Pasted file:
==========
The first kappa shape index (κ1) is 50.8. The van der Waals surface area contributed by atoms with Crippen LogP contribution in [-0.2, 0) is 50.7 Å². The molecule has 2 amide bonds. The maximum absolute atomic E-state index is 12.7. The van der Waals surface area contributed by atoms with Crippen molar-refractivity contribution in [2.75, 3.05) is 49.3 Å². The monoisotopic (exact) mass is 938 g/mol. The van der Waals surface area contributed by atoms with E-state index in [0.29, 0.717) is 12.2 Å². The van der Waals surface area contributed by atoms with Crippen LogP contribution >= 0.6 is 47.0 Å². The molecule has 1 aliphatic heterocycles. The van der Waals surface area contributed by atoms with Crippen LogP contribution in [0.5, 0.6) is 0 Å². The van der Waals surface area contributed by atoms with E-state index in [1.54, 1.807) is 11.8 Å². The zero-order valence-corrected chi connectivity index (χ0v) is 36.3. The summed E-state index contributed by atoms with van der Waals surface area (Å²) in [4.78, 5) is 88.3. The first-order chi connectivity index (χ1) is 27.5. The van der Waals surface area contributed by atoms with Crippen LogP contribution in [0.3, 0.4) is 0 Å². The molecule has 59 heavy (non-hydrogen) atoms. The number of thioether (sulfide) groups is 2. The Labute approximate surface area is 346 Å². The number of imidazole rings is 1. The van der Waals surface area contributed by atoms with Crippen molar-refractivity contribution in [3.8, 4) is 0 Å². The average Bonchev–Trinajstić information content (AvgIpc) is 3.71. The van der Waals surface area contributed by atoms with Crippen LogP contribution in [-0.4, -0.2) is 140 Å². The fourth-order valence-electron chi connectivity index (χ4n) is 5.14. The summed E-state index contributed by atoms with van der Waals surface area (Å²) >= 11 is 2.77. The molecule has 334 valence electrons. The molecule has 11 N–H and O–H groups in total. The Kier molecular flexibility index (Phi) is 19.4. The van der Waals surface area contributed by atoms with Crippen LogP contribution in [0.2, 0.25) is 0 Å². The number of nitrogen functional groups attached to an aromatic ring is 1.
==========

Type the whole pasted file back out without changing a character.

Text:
The first kappa shape index (κ1) is 50.8. The van der Waals surface area contributed by atoms with Crippen LogP contribution in [-0.2, 0) is 50.7 Å². The molecule has 2 amide bonds. The maximum absolute atomic E-state index is 12.7. The van der Waals surface area contributed by atoms with Crippen molar-refractivity contribution in [2.75, 3.05) is 49.3 Å². The monoisotopic (exact) mass is 938 g/mol. The van der Waals surface area contributed by atoms with E-state index in [0.29, 0.717) is 12.2 Å². The van der Waals surface area contributed by atoms with Crippen LogP contribution >= 0.6 is 47.0 Å². The molecule has 1 aliphatic heterocycles. The van der Waals surface area contributed by atoms with Crippen LogP contribution in [0.5, 0.6) is 0 Å². The van der Waals surface area contributed by atoms with E-state index in [1.54, 1.807) is 11.8 Å². The zero-order valence-corrected chi connectivity index (χ0v) is 36.3. The summed E-state index contributed by atoms with van der Waals surface area (Å²) in [4.78, 5) is 88.3. The first-order chi connectivity index (χ1) is 27.5. The van der Waals surface area contributed by atoms with Crippen LogP contribution in [0.3, 0.4) is 0 Å². The molecule has 59 heavy (non-hydrogen) atoms. The number of thioether (sulfide) groups is 2. The Labute approximate surface area is 346 Å². The number of imidazole rings is 1. The van der Waals surface area contributed by atoms with Crippen molar-refractivity contribution in [3.8, 4) is 0 Å². The average Bonchev–Trinajstić information content (AvgIpc) is 3.71. The van der Waals surface area contributed by atoms with Crippen LogP contribution in [-0.4, -0.2) is 140 Å². The fourth-order valence-electron chi connectivity index (χ4n) is 5.14. The summed E-state index contributed by atoms with van der Waals surface area (Å²) >= 11 is 2.77. The molecule has 334 valence electrons. The molecule has 11 N–H and O–H groups in total. The Kier molecular flexibility index (Phi) is 19.4. The van der Waals surface area contributed by atoms with Crippen LogP contribution in [0.2, 0.25) is 0 Å². The number of nitrogen functional groups attached to an aromatic ring is 1.